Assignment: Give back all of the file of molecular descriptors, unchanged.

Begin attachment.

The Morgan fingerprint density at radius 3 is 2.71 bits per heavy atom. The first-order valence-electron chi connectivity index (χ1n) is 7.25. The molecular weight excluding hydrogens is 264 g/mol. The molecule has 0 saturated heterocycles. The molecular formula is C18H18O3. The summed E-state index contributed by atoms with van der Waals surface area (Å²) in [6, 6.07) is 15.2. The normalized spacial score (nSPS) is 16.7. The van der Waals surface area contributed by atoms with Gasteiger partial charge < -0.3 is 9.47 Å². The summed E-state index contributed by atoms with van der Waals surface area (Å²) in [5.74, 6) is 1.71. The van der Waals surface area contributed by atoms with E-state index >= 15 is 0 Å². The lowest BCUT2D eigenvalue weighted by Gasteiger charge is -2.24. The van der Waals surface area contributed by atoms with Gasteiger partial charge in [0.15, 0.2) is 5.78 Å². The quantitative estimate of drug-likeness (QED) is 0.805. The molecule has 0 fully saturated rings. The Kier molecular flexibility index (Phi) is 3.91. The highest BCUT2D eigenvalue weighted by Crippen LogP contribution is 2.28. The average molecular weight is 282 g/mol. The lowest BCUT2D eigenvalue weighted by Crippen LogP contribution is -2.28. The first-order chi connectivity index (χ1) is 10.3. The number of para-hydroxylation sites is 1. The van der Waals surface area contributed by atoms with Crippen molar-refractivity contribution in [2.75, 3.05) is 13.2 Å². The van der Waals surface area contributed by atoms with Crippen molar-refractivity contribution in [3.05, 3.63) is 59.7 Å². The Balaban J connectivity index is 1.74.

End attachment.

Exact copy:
The Morgan fingerprint density at radius 3 is 2.71 bits per heavy atom. The first-order valence-electron chi connectivity index (χ1n) is 7.25. The molecular weight excluding hydrogens is 264 g/mol. The molecule has 0 saturated heterocycles. The molecular formula is C18H18O3. The summed E-state index contributed by atoms with van der Waals surface area (Å²) in [6, 6.07) is 15.2. The normalized spacial score (nSPS) is 16.7. The van der Waals surface area contributed by atoms with Gasteiger partial charge < -0.3 is 9.47 Å². The summed E-state index contributed by atoms with van der Waals surface area (Å²) in [5.74, 6) is 1.71. The van der Waals surface area contributed by atoms with E-state index >= 15 is 0 Å². The lowest BCUT2D eigenvalue weighted by Gasteiger charge is -2.24. The van der Waals surface area contributed by atoms with Gasteiger partial charge in [0.15, 0.2) is 5.78 Å². The quantitative estimate of drug-likeness (QED) is 0.805. The molecule has 0 fully saturated rings. The Kier molecular flexibility index (Phi) is 3.91. The highest BCUT2D eigenvalue weighted by Crippen LogP contribution is 2.28. The average molecular weight is 282 g/mol. The lowest BCUT2D eigenvalue weighted by Crippen LogP contribution is -2.28. The first-order chi connectivity index (χ1) is 10.3. The number of para-hydroxylation sites is 1. The van der Waals surface area contributed by atoms with Crippen molar-refractivity contribution in [2.75, 3.05) is 13.2 Å². The van der Waals surface area contributed by atoms with Crippen molar-refractivity contribution in [3.05, 3.63) is 59.7 Å². The Balaban J connectivity index is 1.74.